22 March 2019
Evan Placey’s Girls Like That was one of the most surprisingly polarizing pieces of theatre mounted in Toronto last year. It prompted reviews that ran the gamut from 0.5-star to total raves (mine was more certainly the latter) and inspired an incredible online debate about authorship, criticism, and subjective reaction. As written, the play is very fluid with no defined characters. Director Esther Jun took Placey’s gaggle of ideas and turned it into a tight, funny, deeply moving piece that brought together a remarkable ensemble of young actresses and earned Esther an Outstanding Direction nomination.
Can you remember your first experience with theatre?
It was at the Citadel in Edmonton when I was in junior high. Teens were doing short plays by people like Brad Fraser. It blew my mind- kids my age acting, talking about things I was going through, in front of me. I had never experienced live theatre before.
Do you have a dream project?
I have several. Shakespeare and Musicals are top of the list right now.
You were the original Janet in Kim’s Convenience. How do you feel about that play’s legacy and where it’s gone since the Fringe back in 2011?
I am extremely proud of the show and everyone involved. Kim’s broke barriers in so many ways and I am happy to have had a small part in it. The people involved have such integrity, they continue to inspire me. They deserve all the success.
How did you get involved with Girls Like That?
Tarragon was interested in Evan Placey’s work and Richard [Rose, Tarragon Artistic Director] asked me (I was the Assistant AD at the time) to read Girls Like That. There were several of Evan’s scripts we were interested in but Girls stood out for us. The opportunity to have such a large cast of young women telling this story on Tarragon’s stage was so enticing.
How did you approach casting the Outstanding Ensemble-nominated performers, especially considering the characters aren’t pre-defined by the play on paper?
The monologues were the starting point. I looked for actors who could bring strength and vulnerability to the monologues and then we did group auditions to see who worked well in an ensemble. Needless to say, the one element of the show I am most proud of is the cast.
Tell us about the creation of those show-stopping dance transitions and what they brought to the piece tonally.
The dance numbers are in the script, although I changed 2 songs. They really help illustrate the effect pop culture has on young girls but also revealed the journey the girls were going on. They were fantasy numbers and Alyssa Martin is the perfect choreographer to work with on such fantastical story telling. I gave her pretty much free rein, and when we starting running, we really worked on integrating the numbers within the story of the play. Each dance tells a little story and ties the whole play together.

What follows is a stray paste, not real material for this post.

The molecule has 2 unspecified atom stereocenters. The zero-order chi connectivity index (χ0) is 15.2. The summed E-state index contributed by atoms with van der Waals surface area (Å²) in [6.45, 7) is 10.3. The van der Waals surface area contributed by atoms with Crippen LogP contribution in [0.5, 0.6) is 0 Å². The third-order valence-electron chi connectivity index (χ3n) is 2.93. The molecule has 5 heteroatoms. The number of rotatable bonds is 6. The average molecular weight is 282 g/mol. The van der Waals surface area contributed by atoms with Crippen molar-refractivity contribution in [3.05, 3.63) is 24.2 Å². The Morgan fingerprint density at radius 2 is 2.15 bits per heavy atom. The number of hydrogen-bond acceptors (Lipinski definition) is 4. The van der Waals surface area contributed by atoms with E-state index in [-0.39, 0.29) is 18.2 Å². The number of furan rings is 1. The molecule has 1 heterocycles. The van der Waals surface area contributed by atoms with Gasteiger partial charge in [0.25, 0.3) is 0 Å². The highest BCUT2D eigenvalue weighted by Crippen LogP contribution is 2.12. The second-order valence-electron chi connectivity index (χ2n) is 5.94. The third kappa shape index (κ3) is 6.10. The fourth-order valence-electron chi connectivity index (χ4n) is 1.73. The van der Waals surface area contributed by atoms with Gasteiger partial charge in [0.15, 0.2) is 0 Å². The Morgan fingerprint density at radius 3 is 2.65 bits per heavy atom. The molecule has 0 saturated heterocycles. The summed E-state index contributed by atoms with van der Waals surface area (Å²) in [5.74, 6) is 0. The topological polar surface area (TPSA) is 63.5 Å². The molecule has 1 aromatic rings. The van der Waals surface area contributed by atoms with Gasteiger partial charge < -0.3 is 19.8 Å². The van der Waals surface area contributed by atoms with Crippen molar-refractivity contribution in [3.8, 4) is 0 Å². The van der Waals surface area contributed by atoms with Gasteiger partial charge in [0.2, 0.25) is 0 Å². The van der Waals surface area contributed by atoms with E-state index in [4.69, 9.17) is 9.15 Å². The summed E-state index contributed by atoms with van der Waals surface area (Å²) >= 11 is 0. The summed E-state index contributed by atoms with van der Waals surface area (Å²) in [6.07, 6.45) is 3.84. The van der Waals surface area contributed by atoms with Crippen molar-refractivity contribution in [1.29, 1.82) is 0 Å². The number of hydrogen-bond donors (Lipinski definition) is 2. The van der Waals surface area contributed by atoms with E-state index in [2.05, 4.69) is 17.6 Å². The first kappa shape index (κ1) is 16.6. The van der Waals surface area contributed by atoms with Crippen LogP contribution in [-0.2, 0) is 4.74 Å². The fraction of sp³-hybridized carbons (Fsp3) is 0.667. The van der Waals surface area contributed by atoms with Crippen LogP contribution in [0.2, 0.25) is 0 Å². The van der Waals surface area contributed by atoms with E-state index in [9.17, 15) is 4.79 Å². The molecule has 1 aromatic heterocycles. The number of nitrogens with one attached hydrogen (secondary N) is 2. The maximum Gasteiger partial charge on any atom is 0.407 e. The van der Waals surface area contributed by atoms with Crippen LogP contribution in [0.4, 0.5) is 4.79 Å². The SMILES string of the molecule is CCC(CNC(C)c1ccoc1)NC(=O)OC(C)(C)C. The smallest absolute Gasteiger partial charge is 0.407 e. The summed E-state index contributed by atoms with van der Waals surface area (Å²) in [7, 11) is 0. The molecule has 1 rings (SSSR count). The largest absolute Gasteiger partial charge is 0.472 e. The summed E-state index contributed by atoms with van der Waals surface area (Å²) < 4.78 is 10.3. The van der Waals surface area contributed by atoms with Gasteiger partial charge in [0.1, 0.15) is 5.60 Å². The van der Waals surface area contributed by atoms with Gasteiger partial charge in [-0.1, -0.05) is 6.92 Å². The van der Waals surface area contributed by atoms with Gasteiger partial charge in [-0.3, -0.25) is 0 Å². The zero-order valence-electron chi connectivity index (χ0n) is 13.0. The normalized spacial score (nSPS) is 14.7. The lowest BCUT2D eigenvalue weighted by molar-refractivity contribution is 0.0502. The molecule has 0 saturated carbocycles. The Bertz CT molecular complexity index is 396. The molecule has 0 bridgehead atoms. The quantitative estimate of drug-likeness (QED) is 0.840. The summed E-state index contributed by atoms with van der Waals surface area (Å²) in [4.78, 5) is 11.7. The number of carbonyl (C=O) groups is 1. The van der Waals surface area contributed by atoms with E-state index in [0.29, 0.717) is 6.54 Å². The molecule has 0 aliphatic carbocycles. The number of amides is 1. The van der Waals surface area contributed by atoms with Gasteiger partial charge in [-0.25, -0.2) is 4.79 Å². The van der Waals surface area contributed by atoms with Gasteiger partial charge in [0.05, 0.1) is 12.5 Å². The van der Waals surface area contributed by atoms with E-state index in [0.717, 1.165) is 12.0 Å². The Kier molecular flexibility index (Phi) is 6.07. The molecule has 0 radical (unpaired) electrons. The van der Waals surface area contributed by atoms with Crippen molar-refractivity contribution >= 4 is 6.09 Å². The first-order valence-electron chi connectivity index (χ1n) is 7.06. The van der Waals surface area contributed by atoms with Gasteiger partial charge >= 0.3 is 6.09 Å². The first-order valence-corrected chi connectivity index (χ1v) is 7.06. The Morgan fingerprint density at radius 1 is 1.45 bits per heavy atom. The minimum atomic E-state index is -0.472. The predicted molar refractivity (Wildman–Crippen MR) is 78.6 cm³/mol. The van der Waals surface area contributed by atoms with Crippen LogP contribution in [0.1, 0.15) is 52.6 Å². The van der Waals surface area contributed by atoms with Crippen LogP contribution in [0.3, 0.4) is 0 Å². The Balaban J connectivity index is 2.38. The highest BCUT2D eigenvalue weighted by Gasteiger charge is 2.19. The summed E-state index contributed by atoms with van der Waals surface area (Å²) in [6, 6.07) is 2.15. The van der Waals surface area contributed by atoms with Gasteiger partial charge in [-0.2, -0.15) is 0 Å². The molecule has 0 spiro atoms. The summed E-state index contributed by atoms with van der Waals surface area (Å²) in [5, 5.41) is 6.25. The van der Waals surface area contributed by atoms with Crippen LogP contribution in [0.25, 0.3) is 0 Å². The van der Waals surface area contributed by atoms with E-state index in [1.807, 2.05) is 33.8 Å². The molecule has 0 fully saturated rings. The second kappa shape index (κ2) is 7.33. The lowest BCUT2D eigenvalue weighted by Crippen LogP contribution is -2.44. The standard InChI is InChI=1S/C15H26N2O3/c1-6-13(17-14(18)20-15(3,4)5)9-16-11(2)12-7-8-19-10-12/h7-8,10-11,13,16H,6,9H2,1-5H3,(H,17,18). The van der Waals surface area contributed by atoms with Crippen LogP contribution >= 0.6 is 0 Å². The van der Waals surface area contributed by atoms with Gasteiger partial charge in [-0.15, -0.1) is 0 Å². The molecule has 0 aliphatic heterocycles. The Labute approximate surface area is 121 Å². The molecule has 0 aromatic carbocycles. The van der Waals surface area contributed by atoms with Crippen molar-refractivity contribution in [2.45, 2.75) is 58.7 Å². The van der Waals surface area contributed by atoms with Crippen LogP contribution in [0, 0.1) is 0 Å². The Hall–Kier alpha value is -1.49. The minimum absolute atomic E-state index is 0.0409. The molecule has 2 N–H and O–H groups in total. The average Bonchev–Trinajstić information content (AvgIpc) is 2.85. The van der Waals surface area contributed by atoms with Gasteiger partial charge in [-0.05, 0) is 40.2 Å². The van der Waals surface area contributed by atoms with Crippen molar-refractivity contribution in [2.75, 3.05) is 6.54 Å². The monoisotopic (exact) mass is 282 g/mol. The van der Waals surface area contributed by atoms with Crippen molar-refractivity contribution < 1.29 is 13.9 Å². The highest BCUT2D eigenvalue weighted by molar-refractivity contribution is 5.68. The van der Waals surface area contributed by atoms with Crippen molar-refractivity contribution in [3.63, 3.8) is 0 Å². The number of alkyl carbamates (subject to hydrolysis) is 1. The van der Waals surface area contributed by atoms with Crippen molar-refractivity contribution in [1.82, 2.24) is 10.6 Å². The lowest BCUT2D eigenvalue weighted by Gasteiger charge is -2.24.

For a lot of women, the play felt extremely personal. What were some of the ways you and the cast brought your own experiences to the material?
In a piece like this, there is no way NOT to bring your own experiences in the room. We discussed every moment of this play in relation to our own lives.
Considering the speed at which technology evolves the issues in the play, did you do much research into the experiences of teenagers today compared to when you or even your young cast were in high school?
Yes, but also technology (and teenagers) evolve so fast, we just placed the play in a specific year (2016) so we weren’t constantly doing tiny updates to the play. However, the issues in the play are universal, not much has changed in the highly charged world of high school politics, so technology is not as important as one would initially think.
The production inspired extremely polarized reactions. What is your response to the criticism the play received?
As artists, we can only present the world as we see and experience it. You are bound to have people who have different views. I believe we hit a nerve because we were truthful. The entire cast and team of Girls poured their hearts into this production because we implicitly understood the experiences these girls were going through. We cared and loved each of the characters and told the story through our own lens of experience. For some, this was not their experience and/ or some people wanted more from this play than was actually written. Moreover, one AD said to me, “only true art can cause such polarized reactions.”
Did you get a chance to speak to any teenage girls who saw the production? What was their reaction?
The reaction from our high school groups were across the board positive and enthusiastic. They felt we presented an accurate portrayal of life in high school and saw themselves and their friends on the stage. Many found strength in Scarlett’s realization that high school and your order in it, does not define the rest of your life.
What are you working on now/next?
The Gamblers, by Gogol at Talk is Free Theatre in Barrie. Moving into the world of card sharks and conmen, so delicious and fun.